Peter Rollins, that tortured Irish metaphysicist (all Irish philosophers are tortured in some way) wrote a book that blew up my perspective of religion, and the Divine, in all the right ways. It’s title is provocative enough to prompt a purchase, _The Idolatry of God_, but the guts of the book are even more disturbing (again, in all the right ways) than the title.
Rollins argues that the church has made God into an idol, taking the base core of a movement of spirituality, bronzing it, and setting it up as a thing which they demand others bow to instead of seeing the Divine as the blowing beauty of a wind which moves through all others.
In other words: we’ve traded imagination and mystery for certainty and legality.
The barrier-breaking ways of God were turned by the hands of a people who didn’t know how to rightfully wrestle with power and Divine purpose, and instead they created a bastardized version of God who erected walls instead of walked on water.
An extension of his argument is the one I note above: many times the church has created an idol out of Jesus, too. It’s a bit easier to do, honestly, as the historical figure of Jesus becomes the archetype of the answer to all questions.
Got problems? Look to Jesus.
Want answers? Jesus is the answer.
Got pain? Jesus heals.
Need wisdom? Jesus knows.
The issue here is that these are non-statements. Non-statements are worse than insider-speak, by the way. Non-statements avoid the question altogether with an answer that is as empty as the air used to form the words.
I recently was part of a group of people talking about stewardship, and one of them said in humility and honest devotion, “I just trust that God will provide and tell that to everyone I meet.”
The problem I see with that, though, is that it seems for many in the world God is falling short of the job, you know? Like, for many in the world God is not providing. Hope is not a strategy.
One could argue, of course, that the way that God provides for the needs of the world is through my wallet and your hands and our collective effort. That I can get onboard with. But…you see the disconnect between the first platitude and the second description?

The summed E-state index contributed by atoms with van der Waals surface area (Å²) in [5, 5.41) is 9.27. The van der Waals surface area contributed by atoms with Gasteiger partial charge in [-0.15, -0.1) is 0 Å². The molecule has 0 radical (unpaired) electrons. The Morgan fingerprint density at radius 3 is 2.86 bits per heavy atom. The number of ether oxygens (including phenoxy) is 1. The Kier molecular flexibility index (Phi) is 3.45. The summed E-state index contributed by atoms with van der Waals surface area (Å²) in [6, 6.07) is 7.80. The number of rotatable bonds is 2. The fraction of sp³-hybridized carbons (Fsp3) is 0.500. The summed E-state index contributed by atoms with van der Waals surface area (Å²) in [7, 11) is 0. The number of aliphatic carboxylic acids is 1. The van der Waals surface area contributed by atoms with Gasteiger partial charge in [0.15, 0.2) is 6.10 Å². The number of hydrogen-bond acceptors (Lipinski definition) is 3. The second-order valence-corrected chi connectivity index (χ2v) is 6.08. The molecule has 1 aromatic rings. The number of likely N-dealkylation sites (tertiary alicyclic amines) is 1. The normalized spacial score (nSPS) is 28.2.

In this Sunday’s Gospel (John 12:20-33), some Greeks come to see Jesus when he’s traveling around.
To your ears this may not be a big deal, but notice that it doesn’t say that these are Jewish people living in Greece. Greeks, Gentiles, are coming to see Jesus. And the disciples are not sure what to do about it, you know? Philip and Andrew have to convene a committee to see if it can happen. Other disciples have to get involved. And the issue, “Can these Greeks seek an audience with Jesus?” is never directly resolved.
“So what,” you might say.
Look, a big question around Jesus, and God (by association), was that old Bee Gee’s question, “How Big is Your Love?” Or, rather, “how big is God’s love?”
Were Greeks included?
Jesus answers it, of course, in the following paragraph, noting that when he is “lifted up” (an allusion to the cross, btw, not to some “throne of power” that evangelical hacks will push on you), he will “draw all people unto himself.”
All people. Including Greeks, no committee needed.
All people. Including LGBTQIA+ people. NO COMMITTEE NEEDED (looking at you, Vatican).
All people. Including undocumented immigrants.
All people. Including <insert category of people you dislike>.
Religion has turned Jesus into a gate-keeper rather than a gate; into a sheep-shearer, trimming away “sin” instead of a shepherd leading people through the valley of the shadow of death.
Religion has turned Jesus into a catch-all answer to questions that deserve real thought, you know?
And I say that with a deep love for religion…as a branch manager for so many years, I say it with deep love.
But in human hands amazing boundary-crossing Love so easily becomes border-making legality, that we must constantly be asking ourselves, “In what ways are we making Jesus into an idol, emptying the Divine of life-changing radicality?”
So…what’s your answer?